Like high schoolers earning college credits, the country music industry seems eager to fast-track rising stars into arena headliners.
Chris Stapleton graduated to arena headliner after his second album. Sam Hunt zoomed to the big marquee after just one album. And Thomas Rhett made his first Twin Cities headline appearance Wednesday at sold-out Xcel Energy Center to promote his third album.
There’s no question that after nine No. 1 country songs and three big-selling albums Rhett is popular. He drew 15,000 fans. The fledgling headliner, 27, praised the crowd for being the loudest one he’s ever heard and for turning a Wednesday night into a “Saturday night in the summertime.”
Well, I guess his idea of a Saturday night in the summertime is keeping it breezy, pleasant and innocuous.
Rhett lacks the moves and energy of Luke Bryan, the spirit and athleticism of Hunt, and the songs and gravitas of Stapleton.
The son of mid-1990s country star Rhett Akins, Rhett seems likable enough. He married his high school sweetheart (they met in first grade), and they adopted a girl from Uganda.
Many of his country hits have been about young love, which made the fans — about 70 percent of whom appeared to be teen- or 20-something women — swoon often on Wednesday.
Rhett’s songs are the most pop thing on country radio. The Georgia-born singer, with multicolored tennis shoes and a faux hawk ’do that he’s growing out, has no hint of an accent or pedal steel guitar. In fact, his band had a saxophone. Not that Rhett used it to great effect in concert.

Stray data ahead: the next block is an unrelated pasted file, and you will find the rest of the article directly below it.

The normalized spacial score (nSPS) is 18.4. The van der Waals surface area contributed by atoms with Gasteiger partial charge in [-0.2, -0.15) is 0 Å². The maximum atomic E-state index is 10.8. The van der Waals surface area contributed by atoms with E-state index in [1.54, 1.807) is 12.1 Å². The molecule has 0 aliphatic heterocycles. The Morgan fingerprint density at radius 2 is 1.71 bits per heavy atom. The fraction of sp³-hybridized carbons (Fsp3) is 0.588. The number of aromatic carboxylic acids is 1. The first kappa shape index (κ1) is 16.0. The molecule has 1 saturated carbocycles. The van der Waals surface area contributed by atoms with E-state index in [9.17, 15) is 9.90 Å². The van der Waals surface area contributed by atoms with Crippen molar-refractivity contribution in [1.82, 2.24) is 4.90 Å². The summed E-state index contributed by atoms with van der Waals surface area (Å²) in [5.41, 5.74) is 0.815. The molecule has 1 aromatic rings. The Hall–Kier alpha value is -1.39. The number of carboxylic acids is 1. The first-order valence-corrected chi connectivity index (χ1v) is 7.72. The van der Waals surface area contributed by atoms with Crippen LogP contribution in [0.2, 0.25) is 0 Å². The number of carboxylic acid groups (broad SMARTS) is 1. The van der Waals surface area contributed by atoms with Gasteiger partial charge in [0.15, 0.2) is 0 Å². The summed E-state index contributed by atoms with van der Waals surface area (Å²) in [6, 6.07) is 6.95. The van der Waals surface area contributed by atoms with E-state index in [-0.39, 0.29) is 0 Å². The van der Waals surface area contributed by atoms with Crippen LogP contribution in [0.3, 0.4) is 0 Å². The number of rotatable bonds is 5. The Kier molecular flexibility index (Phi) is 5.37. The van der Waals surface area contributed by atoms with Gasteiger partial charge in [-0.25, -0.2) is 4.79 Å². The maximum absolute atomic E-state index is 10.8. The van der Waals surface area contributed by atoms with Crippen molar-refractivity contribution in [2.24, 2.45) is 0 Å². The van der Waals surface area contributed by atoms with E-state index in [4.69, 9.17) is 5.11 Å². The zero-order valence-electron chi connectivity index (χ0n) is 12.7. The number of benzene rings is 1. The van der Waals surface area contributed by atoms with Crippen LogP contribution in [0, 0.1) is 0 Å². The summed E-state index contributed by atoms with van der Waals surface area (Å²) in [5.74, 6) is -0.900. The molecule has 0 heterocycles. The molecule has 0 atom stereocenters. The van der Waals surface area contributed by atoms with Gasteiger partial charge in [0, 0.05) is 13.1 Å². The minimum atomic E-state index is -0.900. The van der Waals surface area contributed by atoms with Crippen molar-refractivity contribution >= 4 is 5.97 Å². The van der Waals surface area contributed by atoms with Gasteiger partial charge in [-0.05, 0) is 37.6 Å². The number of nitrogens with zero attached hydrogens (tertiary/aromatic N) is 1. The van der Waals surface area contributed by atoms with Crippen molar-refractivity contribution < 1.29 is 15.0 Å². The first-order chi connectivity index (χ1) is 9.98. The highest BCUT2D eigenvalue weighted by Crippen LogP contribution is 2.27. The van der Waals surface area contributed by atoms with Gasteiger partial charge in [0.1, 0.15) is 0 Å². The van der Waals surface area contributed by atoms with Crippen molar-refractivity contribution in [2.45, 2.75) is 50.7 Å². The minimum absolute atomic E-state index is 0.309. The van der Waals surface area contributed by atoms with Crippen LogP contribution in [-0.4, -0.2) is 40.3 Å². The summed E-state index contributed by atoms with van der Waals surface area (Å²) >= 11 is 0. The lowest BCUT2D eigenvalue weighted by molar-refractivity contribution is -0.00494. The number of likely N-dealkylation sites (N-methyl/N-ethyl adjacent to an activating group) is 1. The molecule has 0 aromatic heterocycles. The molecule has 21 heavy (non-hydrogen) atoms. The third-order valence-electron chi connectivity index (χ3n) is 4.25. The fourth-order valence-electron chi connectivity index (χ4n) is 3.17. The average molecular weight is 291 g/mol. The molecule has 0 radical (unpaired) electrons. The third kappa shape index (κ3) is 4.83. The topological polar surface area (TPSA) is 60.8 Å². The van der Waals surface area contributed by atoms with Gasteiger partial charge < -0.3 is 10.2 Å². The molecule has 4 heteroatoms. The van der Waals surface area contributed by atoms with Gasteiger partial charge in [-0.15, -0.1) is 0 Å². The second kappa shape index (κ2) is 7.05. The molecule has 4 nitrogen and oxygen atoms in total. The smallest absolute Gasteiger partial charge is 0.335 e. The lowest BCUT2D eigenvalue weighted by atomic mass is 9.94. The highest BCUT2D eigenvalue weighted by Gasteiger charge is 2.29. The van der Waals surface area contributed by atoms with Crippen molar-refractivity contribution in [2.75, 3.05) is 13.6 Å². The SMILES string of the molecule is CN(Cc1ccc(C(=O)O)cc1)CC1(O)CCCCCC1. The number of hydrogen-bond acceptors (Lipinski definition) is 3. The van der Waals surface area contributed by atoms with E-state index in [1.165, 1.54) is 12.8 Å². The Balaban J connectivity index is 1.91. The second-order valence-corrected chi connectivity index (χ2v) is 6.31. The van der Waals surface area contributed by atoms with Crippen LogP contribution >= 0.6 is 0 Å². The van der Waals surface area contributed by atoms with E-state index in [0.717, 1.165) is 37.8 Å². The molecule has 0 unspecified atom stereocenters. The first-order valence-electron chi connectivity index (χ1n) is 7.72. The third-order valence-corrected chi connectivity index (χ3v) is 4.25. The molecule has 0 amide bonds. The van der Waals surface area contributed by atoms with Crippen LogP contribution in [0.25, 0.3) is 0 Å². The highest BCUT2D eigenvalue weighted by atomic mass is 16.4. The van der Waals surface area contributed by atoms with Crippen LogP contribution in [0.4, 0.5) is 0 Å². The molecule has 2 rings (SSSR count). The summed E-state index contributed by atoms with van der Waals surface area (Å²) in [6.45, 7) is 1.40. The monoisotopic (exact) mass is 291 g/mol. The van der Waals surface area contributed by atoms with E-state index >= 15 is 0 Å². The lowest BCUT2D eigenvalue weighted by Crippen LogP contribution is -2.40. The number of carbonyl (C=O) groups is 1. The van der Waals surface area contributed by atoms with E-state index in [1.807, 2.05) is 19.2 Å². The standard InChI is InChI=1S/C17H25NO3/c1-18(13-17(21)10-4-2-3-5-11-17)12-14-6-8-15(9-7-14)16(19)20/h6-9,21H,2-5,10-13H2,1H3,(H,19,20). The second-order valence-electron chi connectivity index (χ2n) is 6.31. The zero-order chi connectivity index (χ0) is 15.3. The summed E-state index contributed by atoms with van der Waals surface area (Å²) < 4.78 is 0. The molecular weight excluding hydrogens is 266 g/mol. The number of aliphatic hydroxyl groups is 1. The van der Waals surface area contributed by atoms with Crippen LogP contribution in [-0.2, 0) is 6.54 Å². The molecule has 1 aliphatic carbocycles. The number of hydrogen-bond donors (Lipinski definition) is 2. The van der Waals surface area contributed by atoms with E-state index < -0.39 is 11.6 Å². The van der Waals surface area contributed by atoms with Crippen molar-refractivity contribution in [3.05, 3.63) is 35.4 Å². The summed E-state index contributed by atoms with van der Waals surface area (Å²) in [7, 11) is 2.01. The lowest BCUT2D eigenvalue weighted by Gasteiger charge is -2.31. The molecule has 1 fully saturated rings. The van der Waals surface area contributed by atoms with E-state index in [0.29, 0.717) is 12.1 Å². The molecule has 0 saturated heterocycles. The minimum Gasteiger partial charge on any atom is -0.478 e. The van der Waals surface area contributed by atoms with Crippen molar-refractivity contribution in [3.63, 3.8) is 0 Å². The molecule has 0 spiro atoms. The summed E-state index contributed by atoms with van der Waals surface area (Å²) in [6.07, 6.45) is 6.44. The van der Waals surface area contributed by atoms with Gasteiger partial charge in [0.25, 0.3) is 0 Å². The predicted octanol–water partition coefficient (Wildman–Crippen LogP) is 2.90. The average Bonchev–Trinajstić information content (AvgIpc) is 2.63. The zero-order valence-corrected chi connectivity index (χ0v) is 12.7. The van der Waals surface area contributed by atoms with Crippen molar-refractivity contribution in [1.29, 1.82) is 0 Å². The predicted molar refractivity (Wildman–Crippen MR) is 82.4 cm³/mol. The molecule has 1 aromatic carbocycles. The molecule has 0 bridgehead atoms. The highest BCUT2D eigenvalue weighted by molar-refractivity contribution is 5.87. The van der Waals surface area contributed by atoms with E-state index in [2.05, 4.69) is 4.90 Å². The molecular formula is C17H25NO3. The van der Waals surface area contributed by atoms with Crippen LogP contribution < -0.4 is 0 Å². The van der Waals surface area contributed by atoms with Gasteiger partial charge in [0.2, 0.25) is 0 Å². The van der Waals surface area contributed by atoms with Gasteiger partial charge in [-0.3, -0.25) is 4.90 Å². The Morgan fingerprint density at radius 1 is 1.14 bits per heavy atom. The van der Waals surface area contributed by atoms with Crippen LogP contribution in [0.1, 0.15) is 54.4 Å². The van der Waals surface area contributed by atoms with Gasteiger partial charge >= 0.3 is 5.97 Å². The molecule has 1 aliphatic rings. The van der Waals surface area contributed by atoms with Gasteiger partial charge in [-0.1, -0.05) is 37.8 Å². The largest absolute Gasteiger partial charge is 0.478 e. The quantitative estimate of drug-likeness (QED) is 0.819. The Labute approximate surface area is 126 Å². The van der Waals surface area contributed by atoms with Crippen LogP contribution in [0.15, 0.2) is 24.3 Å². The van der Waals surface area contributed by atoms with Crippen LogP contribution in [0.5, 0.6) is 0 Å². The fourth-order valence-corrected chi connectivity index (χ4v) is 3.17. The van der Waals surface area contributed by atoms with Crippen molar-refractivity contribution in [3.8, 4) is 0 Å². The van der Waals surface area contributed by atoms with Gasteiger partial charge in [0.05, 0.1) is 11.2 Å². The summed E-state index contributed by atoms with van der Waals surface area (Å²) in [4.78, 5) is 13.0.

Although he has a flair for the radio friendly, Rhett’s music is very diluted. Think Jason Mraz trying to be Justin Timberlake. Sample lyric from “Star of the Show”: “Oh, what gets me the most is you don’t even know / That you are, you are, you are the star of the show.” It’s not exactly “Say hey, good lookin’/what ya got cookin’? / How’s about cooking somethin’ up with me?” as Hank Williams sang.
Rhett was probably at his best when he and his five-man band ventured to a small stage at the back of the arena. “Sweetheart” was a doo-wop tinged slow dance from his new album, “Life Changes,” during which he danced with a woman born in 1943. “Marry Me,” his current single, was a clever ode to rejection, and “Round Here,” the hit Rhett co-wrote for Florida Georgia Line, proved his bona fides as a Nashville songwriter.
Despite his flair for radio hooks, probably the most interesting things Rhett played were a version of Bruno Mars’ high-energy, hip-hop-infused “24K Magic” and a sax-accented take on part of “Shout,” the old Isley Brothers classic.
Rhett even grafted Mars’ “That’s What I Like” onto the end of his own singalong hit “Unforgettable” — but the crowd sang louder to the Bruno tune. Go figure.
Opening was Old Dominion, a crowd-pleasing, good-time, harmony-loving group with pop smarts and a country ZIP code.